12/02/2016

'Not Another Camelot...'

Jackie
(UK, 99 min.)
Dir. Pablo Larraín, Writ. Noah Oppenheim
Starring: Natalie Portman, Peter Sarsgaard, Billy Crudup, Greta Gerwig, John Hurt
Natalie Portman as Jackie Kennedy in Jackie.
  Photo by Pablo Larrain. / 2016 Twentieth Century Fox Film Corporation

“I believe that the characters we read about on the page end up being more real than the men who stand beside us,” says Jacqueline Kennedy (Natalie Portman) to Life magazine reporter Theodore White (Billy Crudup). Jackie Kennedy, Mrs. Kennedy, Jackie O, or however one recalls her, is one of those American figures like James Dean or Marilyn Monroe who is known more as an icon than as a person. Jackie completely humanises the First Lady with the pink pillbox hat and it does so in the most unexpected ways.


11/27/2016

Notes from the Screener Pile: 2016.1

Running a bit behind this year, but thank goodness for screener season to help Cinemablographer catch up on award season hopefuls and some quality titles.

The Birth of a Nation
(USA, 120 min.)
Dir. Nate Parker, Writ. Nate Parker, Jean McGianni Celestin
Starring: Nate Parker, Armie Hammer, Aunjanue Ellis, Penelope Ann Miller, Jackie Earle Haley, Dwight Henry, Aja Naomi King
Nate Parker as Nat Turner in The Birth of a Nation.
Photo courtesy of Fox Searchlight Pictures.

Nate Parker certainly has potential as a director, but The Birth of a Nation doesn’t quite merit the thunderous hype from Sundance. As first features go, its ambition outsizes its finesse as Parker’s story of Nat Turner, a Virginian slave who led a rebellion against the ruthless plantation owners and slave drivers of Southampton County, as the filmmaker’s inexperience in writing and direction tells Turner’s saga with a mix of powerful, underdeveloped, and stilted scenes. Parker’s film borrows heavily from other dramas that cover similar terrain, for lines of dialogue, like an auctioneer’s sales pitch for slaves, seem to be ripped verbatim from 12 Years a Slave, while the haunting fantasy images of Parker and co. caked in white dust are straight from War Witch. As Parker leads the Gangs of New York bloodbath and the film climaxes with an exaltation for Turner, Parker’s admiration for this historical figure is strongest in his performance as the rebellious preacher.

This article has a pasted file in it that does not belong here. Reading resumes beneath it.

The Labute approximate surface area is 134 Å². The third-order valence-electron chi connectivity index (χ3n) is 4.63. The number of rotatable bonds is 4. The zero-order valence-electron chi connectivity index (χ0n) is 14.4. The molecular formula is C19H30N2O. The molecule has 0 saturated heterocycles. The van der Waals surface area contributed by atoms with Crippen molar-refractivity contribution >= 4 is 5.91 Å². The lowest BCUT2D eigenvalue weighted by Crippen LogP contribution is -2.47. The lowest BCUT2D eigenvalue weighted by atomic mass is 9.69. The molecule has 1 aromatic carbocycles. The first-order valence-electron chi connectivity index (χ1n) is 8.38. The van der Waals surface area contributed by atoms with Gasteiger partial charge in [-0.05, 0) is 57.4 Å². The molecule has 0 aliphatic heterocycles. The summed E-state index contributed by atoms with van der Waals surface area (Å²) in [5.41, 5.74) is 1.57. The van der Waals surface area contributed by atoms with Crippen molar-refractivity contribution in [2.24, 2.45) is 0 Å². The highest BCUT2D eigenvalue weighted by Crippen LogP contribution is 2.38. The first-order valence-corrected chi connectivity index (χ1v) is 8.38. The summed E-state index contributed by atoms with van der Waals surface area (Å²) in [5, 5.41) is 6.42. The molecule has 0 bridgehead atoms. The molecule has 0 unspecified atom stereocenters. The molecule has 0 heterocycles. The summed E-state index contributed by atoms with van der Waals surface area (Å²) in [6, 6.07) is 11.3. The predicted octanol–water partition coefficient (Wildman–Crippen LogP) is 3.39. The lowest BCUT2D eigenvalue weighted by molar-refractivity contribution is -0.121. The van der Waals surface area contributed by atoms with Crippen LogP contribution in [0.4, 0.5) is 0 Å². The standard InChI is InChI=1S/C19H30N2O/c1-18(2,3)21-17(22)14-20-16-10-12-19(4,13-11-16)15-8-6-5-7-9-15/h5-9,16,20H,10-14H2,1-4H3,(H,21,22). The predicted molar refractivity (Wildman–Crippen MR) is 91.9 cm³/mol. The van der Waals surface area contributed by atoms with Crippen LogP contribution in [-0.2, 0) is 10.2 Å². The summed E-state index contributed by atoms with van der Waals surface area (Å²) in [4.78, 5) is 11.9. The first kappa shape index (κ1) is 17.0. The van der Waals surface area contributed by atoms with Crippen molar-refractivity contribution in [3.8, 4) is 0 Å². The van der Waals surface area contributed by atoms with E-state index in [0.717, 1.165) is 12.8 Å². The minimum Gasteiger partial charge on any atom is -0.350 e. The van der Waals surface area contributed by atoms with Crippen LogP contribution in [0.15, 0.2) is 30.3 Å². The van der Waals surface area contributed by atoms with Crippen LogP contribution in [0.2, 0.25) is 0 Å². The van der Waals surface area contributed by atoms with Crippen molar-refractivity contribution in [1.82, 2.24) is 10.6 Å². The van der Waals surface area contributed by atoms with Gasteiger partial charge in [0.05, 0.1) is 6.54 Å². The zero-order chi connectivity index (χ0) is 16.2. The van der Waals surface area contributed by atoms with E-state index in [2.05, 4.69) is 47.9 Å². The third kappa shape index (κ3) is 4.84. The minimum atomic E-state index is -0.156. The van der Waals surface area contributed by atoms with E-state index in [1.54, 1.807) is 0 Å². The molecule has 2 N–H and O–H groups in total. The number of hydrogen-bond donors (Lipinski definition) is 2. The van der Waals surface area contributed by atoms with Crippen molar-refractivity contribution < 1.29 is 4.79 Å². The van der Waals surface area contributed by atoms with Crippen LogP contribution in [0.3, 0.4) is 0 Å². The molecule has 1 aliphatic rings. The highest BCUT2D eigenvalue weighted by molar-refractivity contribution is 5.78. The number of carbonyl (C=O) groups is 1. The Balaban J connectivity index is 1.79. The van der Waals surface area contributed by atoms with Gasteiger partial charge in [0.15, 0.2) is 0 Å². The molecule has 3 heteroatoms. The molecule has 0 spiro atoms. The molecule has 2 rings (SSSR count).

11/26/2016

Contest! Win Tickets to the Toronto Premiere of 'Miss Sloane' with Jessica Chastain and John Madden in Attendance! (Contest Closed)

Bust out your Sharpies and selfie sticks! Jessica Chastain is coming to town! Chastain joins director John Madden (Shakespeare in Love) for the timely new Toronto-shot political thriller Miss Sloane. Miss Sloane opens in theatres December 9 from VVS Films, but lucky readers may join Chastain and Madden as they walk the red carpet in style for the Toronto premiere. Answer the trivia below for your chance to win tickets!


11/22/2016

#malaise

Prank
(Canada, 78 min.)
Dir. Vincent Biron, Writ. Alexandre Augre, Marc-Antoine Rioux, Erik K. Boulianne, Vincent Biron
Starring: Étienne Galloy, Alexandre Lavigne, Constance Massicotte, Simon Pigeon
Teens these days grow up in a strange environment. The quartet of adolescents in Vincent Biron’s Prank are born and bred in the Petri dish of selfie culture. These kids have short attention spans, big egos, and huge concerns for viral impact. They know nothing about life, though, living in the bubbles of their tightly defined social circle and equally myopic social media sphere. As they pass the time doing numbskull tricks and posting videos on the Internet, getting their jollies off on likes and viral teasing, Prank punks a generation by letting them play a lark, but revealing that the joke is ultimately on them.
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11/21/2016

Ang Lee's High Frame Rate Flop

Billy Lynn’s Long Halftime Walk
(USA, 110 min.)
Dir. Ang Lee, Writ. Jean-Christophe Castelli
Starring: Joe Alwyn, Garrett Hedlund, Vin Diesel, Steve Martin, the fakest Beyoncé you’ll ever see, Kristen Stewart
Billy Lynn (Joe Alwyn), dancers, and Alabama State Marching Hornets in TriStar Pictures' Billy Lynn's Long Halftime Walk.
Photo by Mary Cybulski, courtesy Sony Pictures Entertainment